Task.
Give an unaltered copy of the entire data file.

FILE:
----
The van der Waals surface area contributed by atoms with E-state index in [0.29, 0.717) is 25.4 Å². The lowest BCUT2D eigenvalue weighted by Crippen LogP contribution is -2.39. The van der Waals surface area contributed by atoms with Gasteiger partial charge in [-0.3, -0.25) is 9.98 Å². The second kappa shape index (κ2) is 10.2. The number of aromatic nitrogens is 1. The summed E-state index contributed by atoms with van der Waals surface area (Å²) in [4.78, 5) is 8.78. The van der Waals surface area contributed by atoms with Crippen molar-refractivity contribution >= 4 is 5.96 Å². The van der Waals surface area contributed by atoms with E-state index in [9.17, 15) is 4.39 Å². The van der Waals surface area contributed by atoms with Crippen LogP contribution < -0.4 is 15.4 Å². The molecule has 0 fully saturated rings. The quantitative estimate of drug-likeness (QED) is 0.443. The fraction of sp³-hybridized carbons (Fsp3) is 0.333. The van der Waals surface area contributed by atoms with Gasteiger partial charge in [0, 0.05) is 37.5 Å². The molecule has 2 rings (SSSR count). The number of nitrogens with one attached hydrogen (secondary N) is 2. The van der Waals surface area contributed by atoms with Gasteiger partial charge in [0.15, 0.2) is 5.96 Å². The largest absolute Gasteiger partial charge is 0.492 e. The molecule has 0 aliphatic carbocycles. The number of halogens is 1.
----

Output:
The van der Waals surface area contributed by atoms with E-state index in [0.29, 0.717) is 25.4 Å². The lowest BCUT2D eigenvalue weighted by Crippen LogP contribution is -2.39. The van der Waals surface area contributed by atoms with Gasteiger partial charge in [-0.3, -0.25) is 9.98 Å². The second kappa shape index (κ2) is 10.2. The number of aromatic nitrogens is 1. The summed E-state index contributed by atoms with van der Waals surface area (Å²) in [4.78, 5) is 8.78. The van der Waals surface area contributed by atoms with Crippen molar-refractivity contribution >= 4 is 5.96 Å². The van der Waals surface area contributed by atoms with E-state index in [9.17, 15) is 4.39 Å². The van der Waals surface area contributed by atoms with Crippen LogP contribution < -0.4 is 15.4 Å². The molecule has 0 fully saturated rings. The quantitative estimate of drug-likeness (QED) is 0.443. The fraction of sp³-hybridized carbons (Fsp3) is 0.333. The van der Waals surface area contributed by atoms with Gasteiger partial charge in [0, 0.05) is 37.5 Å². The molecule has 2 rings (SSSR count). The number of nitrogens with one attached hydrogen (secondary N) is 2. The van der Waals surface area contributed by atoms with Gasteiger partial charge in [0.15, 0.2) is 5.96 Å². The largest absolute Gasteiger partial charge is 0.492 e. The molecule has 0 aliphatic carbocycles. The number of halogens is 1.